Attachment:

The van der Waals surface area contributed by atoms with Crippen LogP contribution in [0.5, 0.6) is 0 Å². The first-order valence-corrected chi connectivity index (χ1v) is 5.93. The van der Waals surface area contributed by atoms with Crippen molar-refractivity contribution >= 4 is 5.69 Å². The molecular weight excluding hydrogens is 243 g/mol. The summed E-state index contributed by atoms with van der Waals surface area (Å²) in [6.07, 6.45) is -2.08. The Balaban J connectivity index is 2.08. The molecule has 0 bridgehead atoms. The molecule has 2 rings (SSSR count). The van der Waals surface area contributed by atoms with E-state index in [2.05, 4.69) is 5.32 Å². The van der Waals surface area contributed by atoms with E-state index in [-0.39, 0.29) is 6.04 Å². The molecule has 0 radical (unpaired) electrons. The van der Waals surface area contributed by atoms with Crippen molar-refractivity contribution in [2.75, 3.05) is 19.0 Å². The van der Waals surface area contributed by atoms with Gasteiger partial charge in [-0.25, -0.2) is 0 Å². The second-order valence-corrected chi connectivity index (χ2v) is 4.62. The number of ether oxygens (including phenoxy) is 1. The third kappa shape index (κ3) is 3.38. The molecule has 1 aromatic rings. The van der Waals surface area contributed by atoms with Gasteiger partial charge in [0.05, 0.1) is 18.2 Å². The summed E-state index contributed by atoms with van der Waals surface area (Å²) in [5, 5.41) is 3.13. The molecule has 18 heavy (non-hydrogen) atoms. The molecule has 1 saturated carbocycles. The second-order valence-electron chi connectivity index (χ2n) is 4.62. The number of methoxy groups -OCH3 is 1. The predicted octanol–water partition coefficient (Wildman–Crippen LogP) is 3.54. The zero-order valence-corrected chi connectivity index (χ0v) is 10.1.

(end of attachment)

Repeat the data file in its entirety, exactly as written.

The van der Waals surface area contributed by atoms with Crippen LogP contribution in [0.5, 0.6) is 0 Å². The first-order valence-corrected chi connectivity index (χ1v) is 5.93. The van der Waals surface area contributed by atoms with Crippen molar-refractivity contribution >= 4 is 5.69 Å². The molecular weight excluding hydrogens is 243 g/mol. The summed E-state index contributed by atoms with van der Waals surface area (Å²) in [6.07, 6.45) is -2.08. The Balaban J connectivity index is 2.08. The molecule has 0 bridgehead atoms. The molecule has 2 rings (SSSR count). The van der Waals surface area contributed by atoms with E-state index in [2.05, 4.69) is 5.32 Å². The van der Waals surface area contributed by atoms with E-state index in [-0.39, 0.29) is 6.04 Å². The molecule has 0 radical (unpaired) electrons. The van der Waals surface area contributed by atoms with Crippen molar-refractivity contribution in [2.75, 3.05) is 19.0 Å². The van der Waals surface area contributed by atoms with Gasteiger partial charge in [-0.25, -0.2) is 0 Å². The second-order valence-corrected chi connectivity index (χ2v) is 4.62. The number of ether oxygens (including phenoxy) is 1. The third kappa shape index (κ3) is 3.38. The molecule has 1 aromatic rings. The van der Waals surface area contributed by atoms with Gasteiger partial charge in [0.05, 0.1) is 18.2 Å². The summed E-state index contributed by atoms with van der Waals surface area (Å²) in [5, 5.41) is 3.13. The molecule has 18 heavy (non-hydrogen) atoms. The molecule has 1 saturated carbocycles. The second-order valence-electron chi connectivity index (χ2n) is 4.62. The number of methoxy groups -OCH3 is 1. The predicted octanol–water partition coefficient (Wildman–Crippen LogP) is 3.54. The zero-order valence-corrected chi connectivity index (χ0v) is 10.1.